Standard on all body styles except the convertible was the "Powerflow 6" L-head engine. The convertible was only V8 powered and V8s were available in other Belvederes with an optional "Fury" 301 cu in (4.9 L) version as well as a "High-Performance PowerPAC" at extra cost.[12] A manual transmission was standard with the push-button two-speed PowerFlite optional and the push-button three-speed TorqueFlite automatic also optional on V8 cars. The front suspension introduced Chrysler's Torsion-Aire Torsion bar suspension shared with all Chrysler products starting in 1957. In 1957, Chrysler products offered an appearance of either single or dual headlights. Plymouth installed the headlights in a facia that accommodated dual headlights while offering both single and dual lamps. This appearance can be seen with front turn signal lamps installed inboard, next to the headlight, while vehicles installed with dual headlights offered a concealed turn signal above the headlights in the headlight alcove.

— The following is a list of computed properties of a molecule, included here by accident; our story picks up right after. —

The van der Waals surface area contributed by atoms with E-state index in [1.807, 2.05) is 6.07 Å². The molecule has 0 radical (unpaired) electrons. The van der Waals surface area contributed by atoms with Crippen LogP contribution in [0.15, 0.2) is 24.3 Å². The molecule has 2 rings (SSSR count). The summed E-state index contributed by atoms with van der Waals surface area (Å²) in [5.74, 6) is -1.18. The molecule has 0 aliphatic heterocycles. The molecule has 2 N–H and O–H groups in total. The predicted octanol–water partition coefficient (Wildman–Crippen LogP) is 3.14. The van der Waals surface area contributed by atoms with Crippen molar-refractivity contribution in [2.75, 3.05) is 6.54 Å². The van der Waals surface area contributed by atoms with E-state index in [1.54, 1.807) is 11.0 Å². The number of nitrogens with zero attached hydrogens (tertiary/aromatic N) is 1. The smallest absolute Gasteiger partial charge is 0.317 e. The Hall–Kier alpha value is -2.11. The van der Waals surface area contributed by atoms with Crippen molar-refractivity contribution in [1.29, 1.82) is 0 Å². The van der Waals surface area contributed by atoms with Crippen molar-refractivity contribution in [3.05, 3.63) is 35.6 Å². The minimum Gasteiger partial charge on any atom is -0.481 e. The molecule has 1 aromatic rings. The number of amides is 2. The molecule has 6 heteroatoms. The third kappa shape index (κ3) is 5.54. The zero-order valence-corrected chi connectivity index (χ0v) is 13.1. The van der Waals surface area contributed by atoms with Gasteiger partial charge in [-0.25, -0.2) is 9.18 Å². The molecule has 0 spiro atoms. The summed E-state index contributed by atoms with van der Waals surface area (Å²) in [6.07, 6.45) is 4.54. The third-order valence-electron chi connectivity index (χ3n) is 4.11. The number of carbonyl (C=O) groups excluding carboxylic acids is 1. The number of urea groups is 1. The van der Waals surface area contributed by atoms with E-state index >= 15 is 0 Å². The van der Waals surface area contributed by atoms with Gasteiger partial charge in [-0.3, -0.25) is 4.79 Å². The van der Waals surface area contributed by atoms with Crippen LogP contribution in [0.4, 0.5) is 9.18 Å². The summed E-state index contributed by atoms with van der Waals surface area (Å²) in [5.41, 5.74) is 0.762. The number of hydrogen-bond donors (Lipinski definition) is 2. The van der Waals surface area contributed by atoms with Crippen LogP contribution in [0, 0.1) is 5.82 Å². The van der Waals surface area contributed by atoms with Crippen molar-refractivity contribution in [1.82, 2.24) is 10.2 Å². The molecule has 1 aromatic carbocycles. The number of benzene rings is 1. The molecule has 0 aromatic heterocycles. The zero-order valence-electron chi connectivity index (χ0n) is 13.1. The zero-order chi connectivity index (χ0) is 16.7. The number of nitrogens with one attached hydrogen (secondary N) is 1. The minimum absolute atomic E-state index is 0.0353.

The Belvedere would once again return as a top-level trim for 1958 for the last time. Styling was a continuation of the 1957 models. A big block "B" engine of 350 in3 V8 with dual four-barrel carburetors dubbed "Golden Commando" was optional on all models. For 1959, the Fury became the top range with a full array of sedans and coupes, and the Belvedere became the middle range. The Savoy became the least expensive model, and the Plaza was discontinued.

The convertible was only available in the Belvedere model between 1956 and 1958.